Born: December 7, 1910, New Orleans, LA
Died: August 24, 1978, New Orleans, LA
The first time I remember hearing the name Louis Prima was in 1978, when I read a letter to the editor in The Times-Picayune lamenting the lack of appreciation the city had shown for its recently deceased son.
The writer had a point. There was no jazz funeral, no statues proposed or dedicated, no Louis Prima Day with parades and proclamations. Nothing. It was as if, in the three years he spent in a coma before he died, his career and accomplishments had been swept under the rug and forgotten.
At the time, I didn’t know who this Louis Prima fellow was, and even if I had I probably wouldn’t have appreciated him either. This was 1978, after all, the summer of the Bee Gees, Andy Gibb and Olivia Newton-John.
Years later of course, like many Prima converts, I was mortified to discover how wrong I’d been. Prima was, obviously, the coolest cat of all.
Beginning in the early 1990s and reaching a pinnacle in 1998 with The Gap’s acclaimed “Khakis Swing” television commercial, which used Prima’s “Jump, Jive an’ Wail” to electrifying effect, a Prima revival swept the country. What was most gratifying about that renaissance is that it was, for the most part, sincere. Fans were responding not to Prima’s hepcat style but to his extraordinarily well-crafted and miraculously well-preserved music. The swing was the thing.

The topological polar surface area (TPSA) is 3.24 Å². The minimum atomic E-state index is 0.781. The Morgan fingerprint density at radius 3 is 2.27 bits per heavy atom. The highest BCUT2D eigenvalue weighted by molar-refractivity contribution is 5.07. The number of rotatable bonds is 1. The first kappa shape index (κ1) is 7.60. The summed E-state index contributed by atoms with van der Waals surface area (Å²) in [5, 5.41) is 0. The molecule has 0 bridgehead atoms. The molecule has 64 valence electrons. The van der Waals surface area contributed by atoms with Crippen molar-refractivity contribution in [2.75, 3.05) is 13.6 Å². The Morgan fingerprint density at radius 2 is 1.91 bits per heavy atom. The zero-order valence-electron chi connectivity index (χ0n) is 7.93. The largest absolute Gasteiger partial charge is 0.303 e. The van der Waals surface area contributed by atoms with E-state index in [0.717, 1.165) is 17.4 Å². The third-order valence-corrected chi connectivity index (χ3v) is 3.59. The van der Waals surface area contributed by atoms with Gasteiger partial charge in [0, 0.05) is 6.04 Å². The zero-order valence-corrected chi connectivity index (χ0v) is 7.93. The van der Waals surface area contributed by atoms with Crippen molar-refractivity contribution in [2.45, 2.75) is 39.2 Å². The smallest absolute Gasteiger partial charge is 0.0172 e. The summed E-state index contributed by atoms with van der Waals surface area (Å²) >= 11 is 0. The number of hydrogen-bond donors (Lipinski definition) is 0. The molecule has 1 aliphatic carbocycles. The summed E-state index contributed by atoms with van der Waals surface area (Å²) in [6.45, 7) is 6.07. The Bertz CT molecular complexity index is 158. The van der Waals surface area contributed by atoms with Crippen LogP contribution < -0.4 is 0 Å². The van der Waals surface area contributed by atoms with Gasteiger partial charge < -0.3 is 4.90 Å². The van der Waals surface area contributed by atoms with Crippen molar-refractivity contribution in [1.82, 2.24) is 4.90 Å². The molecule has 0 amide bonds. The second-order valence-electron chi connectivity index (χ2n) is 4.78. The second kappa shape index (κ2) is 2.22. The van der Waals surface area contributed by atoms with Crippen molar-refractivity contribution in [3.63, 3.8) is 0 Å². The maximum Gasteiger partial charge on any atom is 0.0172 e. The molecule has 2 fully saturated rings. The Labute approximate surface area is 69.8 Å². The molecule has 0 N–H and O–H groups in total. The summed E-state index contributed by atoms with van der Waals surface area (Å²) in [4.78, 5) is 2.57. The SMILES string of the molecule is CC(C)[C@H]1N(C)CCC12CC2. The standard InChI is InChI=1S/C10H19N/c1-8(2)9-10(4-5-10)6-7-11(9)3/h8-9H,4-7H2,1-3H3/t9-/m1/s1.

Even in retrospect, it’s hard to put your finger on exactly what made Prima great. While he owed his career to his trumpet, it was more than just his playing. His tongue-defying scat talk and sandpaper rasp produced some truly exhilarating effects, but it was more than his singing. His composition “Sing, Sing, Sing” became Benny Goodman’s signature and one of the most famous songs of the big band era, but it was more than his songwriting as well.
While with vocalist Keely Smith he engineered a broadly funny, enormously popular act that played off the couple’s comic contrast, it was more than his clowning and humor. And while he commissioned saxophonist Sam Butera to write arrangements that many credit with fostering the growth of rock and roll, it was more than his instincts as a bandleader.
In the end, Prima’s unique genius may simply have been his ability to synthesize those many talents into a single, distilled package of infectious joy, a magnificent formula that was intoxicatingly entertaining.
“It’s a wonderful marriage of superb natural talent on the parts of Prima, Keely and Butera, all working together,” said Prima biographer Garry Boulard in a 1998 interview. “That’s why it still sells 40 years later.”
While many fans never associated the entertainer with his birthplace, Prima was in fact an almost quintessential New Orleanian. Born to second generation Sicilian parents on December 7, 1910, Prima grew up on the streets of the French Quarter, where he became enraptured by jazz. Using his brother Leon’s cornet, Prima taught himself to play and dropped out of Jesuit High School at the age of 14 to perform full time.